Conner Prairie: The Living Museum






Finally took the kids to Conner Prairie, which I’d been promising them all summer, the week before we go back to school, and it was as enjoyable a trip as we’ve had there. It’s definitely a unique experience within the spectrum of Indianapolis “museums,” and worth visiting for sure, especially during the spring and summer.


Conner Prairie bills itself as an interactive history museum, and that’s really what it is, although it comes off as a hybrid of “playscape,” petting zoo, and period-piece play. Most people think of it in terms of the 1836 pioneer village, because it’s certainly the only one of those in the vicinity. But while kids of a certain age (my eldest now) will play along with the actors in the buildings, some of the youngest ones seem not to “get” the concept of joining in the play and talking to them on their level, at least enough to learn things from, say, the blacksmith or the carpenter. But it’s truly a unique experience, to the extent that you or your kids give yourselves over to it. The Civil War Journey is a wholly separate area, worth visiting, again mostly for older kids, but there is a kids play area indoors and a water feature as well.


And yet, that’s not all that you get at the park. The main attraction for me and the kids has always been the animals. I grew up in Georgia and had relatives with a farm and hatched chicks in my kitchen, but we have no pets at home now, so the chance to interact with animals is always something they enjoy. At Conner Prairie, the sweet spot is in the spring when most of the baby animals make their appearances. But throughout all the warmer months, the kids can pet young farm animals and see/interact with larger ones, including turkeys and oxen that come parading through the Prairietown streets.  And they do come out on special days during the winter season.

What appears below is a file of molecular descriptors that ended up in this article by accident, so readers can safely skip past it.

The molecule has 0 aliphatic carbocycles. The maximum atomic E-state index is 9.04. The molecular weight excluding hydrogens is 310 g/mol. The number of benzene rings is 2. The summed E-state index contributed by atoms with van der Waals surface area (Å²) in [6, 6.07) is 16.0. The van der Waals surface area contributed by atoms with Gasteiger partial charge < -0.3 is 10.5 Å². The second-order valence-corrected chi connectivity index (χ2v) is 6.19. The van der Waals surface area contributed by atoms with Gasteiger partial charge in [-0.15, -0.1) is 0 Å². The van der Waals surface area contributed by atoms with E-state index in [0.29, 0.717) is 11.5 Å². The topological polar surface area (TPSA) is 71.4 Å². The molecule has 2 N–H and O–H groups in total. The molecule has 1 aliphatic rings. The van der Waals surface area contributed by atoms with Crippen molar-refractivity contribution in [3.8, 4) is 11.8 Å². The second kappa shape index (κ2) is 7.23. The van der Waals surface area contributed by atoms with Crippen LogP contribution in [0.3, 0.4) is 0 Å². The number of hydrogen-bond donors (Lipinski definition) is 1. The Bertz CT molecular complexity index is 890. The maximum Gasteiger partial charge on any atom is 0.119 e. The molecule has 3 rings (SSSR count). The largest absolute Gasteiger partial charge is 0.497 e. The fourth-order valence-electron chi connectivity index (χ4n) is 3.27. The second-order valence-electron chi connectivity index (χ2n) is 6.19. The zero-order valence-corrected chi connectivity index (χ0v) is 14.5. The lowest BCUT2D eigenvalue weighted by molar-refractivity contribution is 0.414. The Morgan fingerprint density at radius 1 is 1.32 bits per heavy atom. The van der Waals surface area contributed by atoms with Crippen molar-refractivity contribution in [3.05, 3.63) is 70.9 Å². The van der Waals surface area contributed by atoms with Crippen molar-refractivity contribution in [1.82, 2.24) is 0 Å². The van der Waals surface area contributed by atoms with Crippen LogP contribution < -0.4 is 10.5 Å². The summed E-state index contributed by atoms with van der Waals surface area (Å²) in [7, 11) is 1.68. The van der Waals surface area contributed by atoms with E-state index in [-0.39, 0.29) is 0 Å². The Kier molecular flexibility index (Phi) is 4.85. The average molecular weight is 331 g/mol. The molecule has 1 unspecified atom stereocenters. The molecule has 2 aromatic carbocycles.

Then there’s the balloon. Although it requires an extra ticket over the cost of admission, and is subject to weather vagaries (wind, rain, cold), it’s another unique experience worth having in Indianapolis. This isn’t a hot-air balloon, but a helium balloon, tethered to the ground on a cord that allows it to float up to 350 feet. From above, one gets a new perspective on the prairie and the north side of Indianapolis, can see the downtown skyline on a clear day, and either from the ground or from the balloon itself, it’s a very photogenic aspect of Conner Prairie.


The inside playrooms have also been upgraded in the past year, with science and technology historical exhibits in the main atrium, and areas for indoor play and art inside, always a good option on a bad weather day.    And there’s a playground, so overall there is too much to do in one visit. Just like the other museums around town, it’s not hard to make each visit a bit different.   We’ll be back.

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